The phenomena of simile, metaphor can be introduced as the act of the second denomination. The cognizing of new things, facts of reality in terms of familiar ones speaks of the necessity of the human brain to find out the correlation of separate phenomena of reality and is the realization of one of the main characteristic and functional features of the cognitive structure of the human brain to relate things to each other intuitively but on the available feature. The second denomination is inherent in the nature of language in general and particularly to the poetic language. The poetic image as a structure includes the moment of denomination of the part of reality that is presented through it. In poetry the image is the generalized notion of the second denomination. The remarkable fact is that the image does not just name but gives the idea about the whole class of objects related to the depicted phenomenon. "... Every image recreates not merely an object but an object in the context of an experience, and thus an object as part of relationship. Relationship being in the very nature of metaphor, if... the universe is a body wherein... all things are members one of another, metaphor - a partial intuition of the whole world. Every poetic image, by revealing a tiny portion of this body, suggests its infinite extention" (Lewis 1947: 29).
As soon as the poetic image is realized in the process of correlation of words, a certain context is required to its actualization. The minimal context answering the necessary demand is the sentence. In other words, the structural form of the image has some syntactical construction as its basis. That's why we can logically assume that syntactical constructions are the verbalized concepts of correlations of things in reality.
Creating images the poet strives to evoke in the reader the images that moved him, the poet, to creation. But physically the poet is unable to take into consideration the individual experience of the reader, his certain knowledge about the fact depicted and his background to choose such words that will force the reader to react adequately on the poem. To control the process of the reader's perception of a poem, the poet is ought to use the only means available and common to him and the reader, and namely language models: "What may be controlled by poems, from the reader's point of view, is the cognitive experience of the patterns made by the words that are presented, for readers competent in the conventions appealed to by the patterns" (Gage 1981: 74). Such models are versatile syntactical constructions, parallelisms, metaphors, etc. They help the reader's brain to work in a certain order and on the principle of analogies. "... Analogies in literature are never just analogies. They are also words in a certain order, producing dynamic effects through their logical associations, through their syntax, and through all sorts of rhythmic, acoustic and mimetic qualities" (Gage 1947:75).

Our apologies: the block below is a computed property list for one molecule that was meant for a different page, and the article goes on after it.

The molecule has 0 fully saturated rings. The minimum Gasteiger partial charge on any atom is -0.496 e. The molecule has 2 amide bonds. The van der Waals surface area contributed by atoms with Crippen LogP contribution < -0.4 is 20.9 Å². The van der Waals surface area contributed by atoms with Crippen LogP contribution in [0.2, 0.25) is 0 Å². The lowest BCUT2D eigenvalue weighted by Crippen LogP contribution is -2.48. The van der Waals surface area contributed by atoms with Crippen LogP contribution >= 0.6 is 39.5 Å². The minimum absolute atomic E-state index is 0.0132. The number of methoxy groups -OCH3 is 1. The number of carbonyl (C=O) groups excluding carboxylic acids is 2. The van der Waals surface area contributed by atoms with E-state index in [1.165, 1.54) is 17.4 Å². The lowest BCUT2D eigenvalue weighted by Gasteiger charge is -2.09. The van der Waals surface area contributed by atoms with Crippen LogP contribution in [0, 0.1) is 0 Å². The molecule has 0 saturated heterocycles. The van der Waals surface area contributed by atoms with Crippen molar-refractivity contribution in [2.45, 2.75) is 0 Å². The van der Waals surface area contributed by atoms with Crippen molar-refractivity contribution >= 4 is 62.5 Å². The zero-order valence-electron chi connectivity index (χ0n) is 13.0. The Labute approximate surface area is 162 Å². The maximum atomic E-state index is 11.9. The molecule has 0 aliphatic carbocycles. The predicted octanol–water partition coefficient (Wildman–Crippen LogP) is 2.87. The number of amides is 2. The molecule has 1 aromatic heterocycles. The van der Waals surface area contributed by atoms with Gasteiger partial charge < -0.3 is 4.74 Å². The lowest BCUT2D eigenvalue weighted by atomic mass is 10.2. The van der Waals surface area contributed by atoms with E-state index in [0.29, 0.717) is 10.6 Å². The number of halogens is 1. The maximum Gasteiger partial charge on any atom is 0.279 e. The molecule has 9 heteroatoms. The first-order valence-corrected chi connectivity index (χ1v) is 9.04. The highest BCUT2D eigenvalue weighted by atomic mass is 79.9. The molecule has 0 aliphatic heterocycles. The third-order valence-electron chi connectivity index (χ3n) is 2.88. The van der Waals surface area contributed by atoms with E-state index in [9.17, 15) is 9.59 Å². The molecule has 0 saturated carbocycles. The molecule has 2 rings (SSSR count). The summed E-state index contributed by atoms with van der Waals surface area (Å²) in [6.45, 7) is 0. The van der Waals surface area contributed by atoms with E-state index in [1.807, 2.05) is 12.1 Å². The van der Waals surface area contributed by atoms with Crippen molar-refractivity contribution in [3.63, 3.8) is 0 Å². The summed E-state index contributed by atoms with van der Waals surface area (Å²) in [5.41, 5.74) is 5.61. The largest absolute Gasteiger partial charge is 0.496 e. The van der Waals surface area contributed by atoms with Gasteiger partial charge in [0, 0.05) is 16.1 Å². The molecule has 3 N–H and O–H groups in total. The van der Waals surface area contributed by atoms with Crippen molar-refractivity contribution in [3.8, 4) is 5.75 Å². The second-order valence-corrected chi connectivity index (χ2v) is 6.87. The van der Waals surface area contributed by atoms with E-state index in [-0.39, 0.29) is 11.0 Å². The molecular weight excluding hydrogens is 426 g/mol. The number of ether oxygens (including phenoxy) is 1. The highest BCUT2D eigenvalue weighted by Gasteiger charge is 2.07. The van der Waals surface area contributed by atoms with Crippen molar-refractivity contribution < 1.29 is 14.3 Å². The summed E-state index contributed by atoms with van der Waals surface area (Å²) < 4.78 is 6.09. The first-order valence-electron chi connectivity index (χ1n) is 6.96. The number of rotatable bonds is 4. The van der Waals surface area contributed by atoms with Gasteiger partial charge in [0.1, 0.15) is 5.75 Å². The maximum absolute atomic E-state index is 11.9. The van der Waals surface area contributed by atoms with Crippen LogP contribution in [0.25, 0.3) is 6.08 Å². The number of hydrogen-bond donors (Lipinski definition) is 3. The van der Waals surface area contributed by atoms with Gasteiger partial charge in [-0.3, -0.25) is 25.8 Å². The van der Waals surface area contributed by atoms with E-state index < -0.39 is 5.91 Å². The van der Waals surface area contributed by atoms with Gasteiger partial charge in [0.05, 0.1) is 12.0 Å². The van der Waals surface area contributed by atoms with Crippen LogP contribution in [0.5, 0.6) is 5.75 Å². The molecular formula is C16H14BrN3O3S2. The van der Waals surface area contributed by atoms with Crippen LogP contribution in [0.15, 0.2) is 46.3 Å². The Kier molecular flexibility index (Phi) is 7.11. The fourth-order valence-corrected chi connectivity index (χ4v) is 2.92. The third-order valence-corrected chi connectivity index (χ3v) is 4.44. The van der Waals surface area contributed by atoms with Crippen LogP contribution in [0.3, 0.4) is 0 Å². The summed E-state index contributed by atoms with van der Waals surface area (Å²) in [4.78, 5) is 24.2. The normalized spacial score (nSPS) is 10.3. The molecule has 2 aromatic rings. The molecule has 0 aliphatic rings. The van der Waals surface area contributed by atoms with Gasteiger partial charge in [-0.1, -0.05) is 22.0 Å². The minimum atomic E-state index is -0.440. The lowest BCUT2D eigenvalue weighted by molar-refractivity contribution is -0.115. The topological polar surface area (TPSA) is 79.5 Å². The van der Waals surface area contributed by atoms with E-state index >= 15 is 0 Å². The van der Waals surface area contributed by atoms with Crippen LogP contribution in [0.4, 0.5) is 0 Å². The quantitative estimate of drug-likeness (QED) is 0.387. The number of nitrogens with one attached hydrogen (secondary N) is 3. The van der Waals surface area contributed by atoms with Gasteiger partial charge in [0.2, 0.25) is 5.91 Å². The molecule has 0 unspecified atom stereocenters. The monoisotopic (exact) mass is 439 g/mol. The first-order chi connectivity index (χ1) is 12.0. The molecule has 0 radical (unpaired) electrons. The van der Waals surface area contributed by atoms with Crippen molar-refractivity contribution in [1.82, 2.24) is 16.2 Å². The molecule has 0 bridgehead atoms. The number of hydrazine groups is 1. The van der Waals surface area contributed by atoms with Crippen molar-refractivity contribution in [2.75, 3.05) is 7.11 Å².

So, syntax is one of the components of the poetic text that helps the reader's brain to process the information in predictable way. That's why it is possible to say that syntax reflects the cognitive models of human brain. According to Kaznelson, the imagery information is the component of conceptual picture of reality of the poet and is a non-verbal means of thinking. Syntactical models materialize the imagery information and transform it into the verbal means of thinking and cognition.
On the basis of numerous hypotheses (conceptual metaphor, interference hypothesis and others) it was agreed to present the structure of the image as the unity of three components: tenor (X) vehicle (Y) and ground (Z). We'd like to add one more functional factor, that is worth of including to the image structure: it is a certain syntactical model that through it the tenor-vehicle relation is realized. In the image structure X is a representative of the poet's conceptual picture of reality, Y and Z - representatives of the poet's language picture of reality. And it is they that serve as the adapters of X representatives for the reader: supposingly the poet and the reader have different conceptual pictures of reality. In that case Y and Z "translates" Xs for the reader as it was agreed that Y and Z are always of common knowledge of the poet and the reader. On this point syntactical constructions may be regarded as a necessary common environment for successful transforming the poet's Xs into the reader's ones.